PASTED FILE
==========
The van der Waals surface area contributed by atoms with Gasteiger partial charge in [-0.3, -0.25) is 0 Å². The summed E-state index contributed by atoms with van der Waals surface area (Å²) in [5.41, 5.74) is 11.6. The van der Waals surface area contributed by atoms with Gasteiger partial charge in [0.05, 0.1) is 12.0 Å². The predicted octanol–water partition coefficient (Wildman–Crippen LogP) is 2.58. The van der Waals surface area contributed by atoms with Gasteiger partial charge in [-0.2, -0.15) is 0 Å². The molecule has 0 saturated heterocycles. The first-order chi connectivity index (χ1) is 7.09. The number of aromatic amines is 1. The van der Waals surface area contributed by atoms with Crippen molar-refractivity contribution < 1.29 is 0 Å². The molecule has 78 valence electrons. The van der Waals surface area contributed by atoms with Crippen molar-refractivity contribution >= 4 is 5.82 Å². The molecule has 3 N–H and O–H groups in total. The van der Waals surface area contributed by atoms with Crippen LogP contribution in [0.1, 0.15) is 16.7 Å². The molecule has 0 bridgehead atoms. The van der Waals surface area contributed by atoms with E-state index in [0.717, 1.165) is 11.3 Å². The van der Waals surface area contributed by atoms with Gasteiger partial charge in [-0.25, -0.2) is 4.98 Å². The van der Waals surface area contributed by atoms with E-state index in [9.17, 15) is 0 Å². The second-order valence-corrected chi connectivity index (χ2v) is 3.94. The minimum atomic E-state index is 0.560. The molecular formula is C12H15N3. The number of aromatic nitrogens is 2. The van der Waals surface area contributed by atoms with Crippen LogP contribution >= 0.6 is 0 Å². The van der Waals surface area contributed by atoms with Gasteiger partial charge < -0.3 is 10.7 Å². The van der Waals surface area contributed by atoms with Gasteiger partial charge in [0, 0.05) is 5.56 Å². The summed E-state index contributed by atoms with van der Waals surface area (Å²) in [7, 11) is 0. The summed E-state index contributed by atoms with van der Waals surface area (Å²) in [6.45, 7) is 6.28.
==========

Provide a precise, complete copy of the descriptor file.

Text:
The van der Waals surface area contributed by atoms with Gasteiger partial charge in [-0.3, -0.25) is 0 Å². The summed E-state index contributed by atoms with van der Waals surface area (Å²) in [5.41, 5.74) is 11.6. The van der Waals surface area contributed by atoms with Gasteiger partial charge in [0.05, 0.1) is 12.0 Å². The predicted octanol–water partition coefficient (Wildman–Crippen LogP) is 2.58. The van der Waals surface area contributed by atoms with Gasteiger partial charge in [-0.2, -0.15) is 0 Å². The molecule has 0 saturated heterocycles. The first-order chi connectivity index (χ1) is 7.09. The number of aromatic amines is 1. The van der Waals surface area contributed by atoms with Crippen molar-refractivity contribution < 1.29 is 0 Å². The molecule has 78 valence electrons. The van der Waals surface area contributed by atoms with Crippen molar-refractivity contribution >= 4 is 5.82 Å². The molecule has 3 N–H and O–H groups in total. The van der Waals surface area contributed by atoms with Crippen LogP contribution in [0.1, 0.15) is 16.7 Å². The molecule has 0 bridgehead atoms. The van der Waals surface area contributed by atoms with E-state index in [0.717, 1.165) is 11.3 Å². The van der Waals surface area contributed by atoms with Gasteiger partial charge in [-0.25, -0.2) is 4.98 Å². The van der Waals surface area contributed by atoms with E-state index in [9.17, 15) is 0 Å². The second-order valence-corrected chi connectivity index (χ2v) is 3.94. The minimum atomic E-state index is 0.560. The molecular formula is C12H15N3. The number of aromatic nitrogens is 2. The van der Waals surface area contributed by atoms with Crippen LogP contribution >= 0.6 is 0 Å². The van der Waals surface area contributed by atoms with Gasteiger partial charge < -0.3 is 10.7 Å². The van der Waals surface area contributed by atoms with Gasteiger partial charge in [0, 0.05) is 5.56 Å². The summed E-state index contributed by atoms with van der Waals surface area (Å²) in [7, 11) is 0. The summed E-state index contributed by atoms with van der Waals surface area (Å²) in [6.45, 7) is 6.28.